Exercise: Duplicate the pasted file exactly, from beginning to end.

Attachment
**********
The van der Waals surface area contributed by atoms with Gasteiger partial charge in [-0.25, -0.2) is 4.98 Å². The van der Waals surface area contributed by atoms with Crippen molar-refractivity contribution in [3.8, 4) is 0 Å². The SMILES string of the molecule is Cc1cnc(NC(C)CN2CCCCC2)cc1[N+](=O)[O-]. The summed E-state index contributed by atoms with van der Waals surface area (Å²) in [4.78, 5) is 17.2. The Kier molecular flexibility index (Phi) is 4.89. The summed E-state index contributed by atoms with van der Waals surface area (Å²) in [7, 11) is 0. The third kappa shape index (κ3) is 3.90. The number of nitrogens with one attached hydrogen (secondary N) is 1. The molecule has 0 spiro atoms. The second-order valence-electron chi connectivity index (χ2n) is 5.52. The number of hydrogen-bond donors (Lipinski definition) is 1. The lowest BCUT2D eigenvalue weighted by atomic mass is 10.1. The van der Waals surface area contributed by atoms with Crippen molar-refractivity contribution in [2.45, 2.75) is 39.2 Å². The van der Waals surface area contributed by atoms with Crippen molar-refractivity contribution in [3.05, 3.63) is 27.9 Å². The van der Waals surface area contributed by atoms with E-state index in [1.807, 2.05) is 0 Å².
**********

The van der Waals surface area contributed by atoms with Gasteiger partial charge in [-0.25, -0.2) is 4.98 Å². The van der Waals surface area contributed by atoms with Crippen molar-refractivity contribution in [3.8, 4) is 0 Å². The SMILES string of the molecule is Cc1cnc(NC(C)CN2CCCCC2)cc1[N+](=O)[O-]. The summed E-state index contributed by atoms with van der Waals surface area (Å²) in [4.78, 5) is 17.2. The Kier molecular flexibility index (Phi) is 4.89. The summed E-state index contributed by atoms with van der Waals surface area (Å²) in [7, 11) is 0. The third kappa shape index (κ3) is 3.90. The number of nitrogens with one attached hydrogen (secondary N) is 1. The molecule has 0 spiro atoms. The second-order valence-electron chi connectivity index (χ2n) is 5.52. The number of hydrogen-bond donors (Lipinski definition) is 1. The lowest BCUT2D eigenvalue weighted by atomic mass is 10.1. The van der Waals surface area contributed by atoms with Crippen molar-refractivity contribution in [2.45, 2.75) is 39.2 Å². The van der Waals surface area contributed by atoms with Crippen molar-refractivity contribution in [3.05, 3.63) is 27.9 Å². The van der Waals surface area contributed by atoms with E-state index in [1.807, 2.05) is 0 Å².